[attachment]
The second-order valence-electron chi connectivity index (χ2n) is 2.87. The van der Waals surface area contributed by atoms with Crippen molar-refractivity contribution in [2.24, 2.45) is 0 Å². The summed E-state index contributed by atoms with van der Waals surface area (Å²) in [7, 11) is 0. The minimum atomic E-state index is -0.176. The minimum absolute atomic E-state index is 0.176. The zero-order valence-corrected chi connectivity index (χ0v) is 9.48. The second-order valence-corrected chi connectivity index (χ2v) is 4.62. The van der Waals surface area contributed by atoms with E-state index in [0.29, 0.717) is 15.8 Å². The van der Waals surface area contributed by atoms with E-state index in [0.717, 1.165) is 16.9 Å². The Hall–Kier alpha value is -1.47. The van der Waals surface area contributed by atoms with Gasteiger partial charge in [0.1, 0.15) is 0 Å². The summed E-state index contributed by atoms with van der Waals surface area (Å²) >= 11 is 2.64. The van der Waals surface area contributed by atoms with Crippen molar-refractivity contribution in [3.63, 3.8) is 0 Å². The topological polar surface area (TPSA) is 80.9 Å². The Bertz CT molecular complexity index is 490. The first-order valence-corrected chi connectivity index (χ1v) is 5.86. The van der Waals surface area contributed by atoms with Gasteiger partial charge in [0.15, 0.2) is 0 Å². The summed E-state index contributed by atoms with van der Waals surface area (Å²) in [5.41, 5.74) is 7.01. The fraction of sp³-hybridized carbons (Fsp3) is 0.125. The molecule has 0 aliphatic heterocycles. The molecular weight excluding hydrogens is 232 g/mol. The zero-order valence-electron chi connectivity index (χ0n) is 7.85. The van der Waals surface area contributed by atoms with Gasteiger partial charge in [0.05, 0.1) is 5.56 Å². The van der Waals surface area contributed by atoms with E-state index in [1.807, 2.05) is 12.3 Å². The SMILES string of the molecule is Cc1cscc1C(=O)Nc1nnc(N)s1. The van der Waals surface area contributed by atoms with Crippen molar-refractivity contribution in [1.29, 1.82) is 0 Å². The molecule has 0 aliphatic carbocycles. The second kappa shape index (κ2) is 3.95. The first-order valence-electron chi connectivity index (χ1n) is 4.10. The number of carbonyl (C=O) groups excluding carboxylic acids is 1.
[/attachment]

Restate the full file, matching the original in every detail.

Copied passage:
The second-order valence-electron chi connectivity index (χ2n) is 2.87. The van der Waals surface area contributed by atoms with Crippen molar-refractivity contribution in [2.24, 2.45) is 0 Å². The summed E-state index contributed by atoms with van der Waals surface area (Å²) in [7, 11) is 0. The minimum atomic E-state index is -0.176. The minimum absolute atomic E-state index is 0.176. The zero-order valence-corrected chi connectivity index (χ0v) is 9.48. The second-order valence-corrected chi connectivity index (χ2v) is 4.62. The van der Waals surface area contributed by atoms with E-state index in [0.29, 0.717) is 15.8 Å². The van der Waals surface area contributed by atoms with E-state index in [0.717, 1.165) is 16.9 Å². The Hall–Kier alpha value is -1.47. The van der Waals surface area contributed by atoms with Gasteiger partial charge in [0.1, 0.15) is 0 Å². The summed E-state index contributed by atoms with van der Waals surface area (Å²) >= 11 is 2.64. The van der Waals surface area contributed by atoms with Crippen molar-refractivity contribution in [3.63, 3.8) is 0 Å². The topological polar surface area (TPSA) is 80.9 Å². The Bertz CT molecular complexity index is 490. The first-order valence-corrected chi connectivity index (χ1v) is 5.86. The van der Waals surface area contributed by atoms with Gasteiger partial charge in [0.15, 0.2) is 0 Å². The summed E-state index contributed by atoms with van der Waals surface area (Å²) in [5.41, 5.74) is 7.01. The fraction of sp³-hybridized carbons (Fsp3) is 0.125. The molecule has 0 aliphatic heterocycles. The molecular weight excluding hydrogens is 232 g/mol. The zero-order valence-electron chi connectivity index (χ0n) is 7.85. The van der Waals surface area contributed by atoms with Gasteiger partial charge in [0.05, 0.1) is 5.56 Å². The van der Waals surface area contributed by atoms with E-state index in [1.807, 2.05) is 12.3 Å². The SMILES string of the molecule is Cc1cscc1C(=O)Nc1nnc(N)s1. The van der Waals surface area contributed by atoms with Crippen molar-refractivity contribution in [1.29, 1.82) is 0 Å². The molecule has 0 aliphatic carbocycles. The second kappa shape index (κ2) is 3.95. The first-order valence-electron chi connectivity index (χ1n) is 4.10. The number of carbonyl (C=O) groups excluding carboxylic acids is 1.